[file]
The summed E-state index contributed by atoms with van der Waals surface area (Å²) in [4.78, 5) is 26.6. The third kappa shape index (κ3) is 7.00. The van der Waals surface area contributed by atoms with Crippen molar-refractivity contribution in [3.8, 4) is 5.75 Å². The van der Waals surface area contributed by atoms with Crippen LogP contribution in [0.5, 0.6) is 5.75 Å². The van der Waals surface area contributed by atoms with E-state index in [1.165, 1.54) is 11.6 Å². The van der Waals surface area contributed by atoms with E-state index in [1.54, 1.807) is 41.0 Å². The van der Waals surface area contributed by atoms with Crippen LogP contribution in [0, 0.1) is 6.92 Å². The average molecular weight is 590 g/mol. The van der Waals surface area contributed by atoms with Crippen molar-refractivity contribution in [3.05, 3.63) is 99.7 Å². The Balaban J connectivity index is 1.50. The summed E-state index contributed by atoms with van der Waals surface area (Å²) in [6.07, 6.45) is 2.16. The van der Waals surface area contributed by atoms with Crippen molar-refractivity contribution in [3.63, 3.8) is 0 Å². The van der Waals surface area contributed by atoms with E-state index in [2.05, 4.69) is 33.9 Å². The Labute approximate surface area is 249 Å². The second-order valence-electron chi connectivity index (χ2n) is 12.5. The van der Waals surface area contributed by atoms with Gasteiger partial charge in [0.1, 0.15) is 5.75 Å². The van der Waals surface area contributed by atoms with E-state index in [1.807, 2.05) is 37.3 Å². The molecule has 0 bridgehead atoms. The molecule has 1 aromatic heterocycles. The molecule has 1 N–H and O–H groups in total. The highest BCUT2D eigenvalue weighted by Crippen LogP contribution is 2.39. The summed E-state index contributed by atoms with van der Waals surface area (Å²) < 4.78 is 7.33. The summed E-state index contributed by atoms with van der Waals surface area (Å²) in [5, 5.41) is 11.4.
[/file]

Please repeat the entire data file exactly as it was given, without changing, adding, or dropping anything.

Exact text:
The summed E-state index contributed by atoms with van der Waals surface area (Å²) in [4.78, 5) is 26.6. The third kappa shape index (κ3) is 7.00. The van der Waals surface area contributed by atoms with Crippen molar-refractivity contribution in [3.8, 4) is 5.75 Å². The van der Waals surface area contributed by atoms with Crippen LogP contribution in [0.5, 0.6) is 5.75 Å². The van der Waals surface area contributed by atoms with E-state index in [1.165, 1.54) is 11.6 Å². The van der Waals surface area contributed by atoms with E-state index in [1.54, 1.807) is 41.0 Å². The van der Waals surface area contributed by atoms with Crippen LogP contribution in [0, 0.1) is 6.92 Å². The average molecular weight is 590 g/mol. The van der Waals surface area contributed by atoms with Crippen molar-refractivity contribution in [3.05, 3.63) is 99.7 Å². The Balaban J connectivity index is 1.50. The summed E-state index contributed by atoms with van der Waals surface area (Å²) in [6.07, 6.45) is 2.16. The van der Waals surface area contributed by atoms with Crippen molar-refractivity contribution in [3.63, 3.8) is 0 Å². The van der Waals surface area contributed by atoms with E-state index in [2.05, 4.69) is 33.9 Å². The Labute approximate surface area is 249 Å². The second-order valence-electron chi connectivity index (χ2n) is 12.5. The van der Waals surface area contributed by atoms with Gasteiger partial charge in [0.1, 0.15) is 5.75 Å². The van der Waals surface area contributed by atoms with E-state index in [1.807, 2.05) is 37.3 Å². The molecule has 0 bridgehead atoms. The molecule has 1 aromatic heterocycles. The molecule has 1 N–H and O–H groups in total. The highest BCUT2D eigenvalue weighted by Crippen LogP contribution is 2.39. The summed E-state index contributed by atoms with van der Waals surface area (Å²) < 4.78 is 7.33. The summed E-state index contributed by atoms with van der Waals surface area (Å²) in [5, 5.41) is 11.4.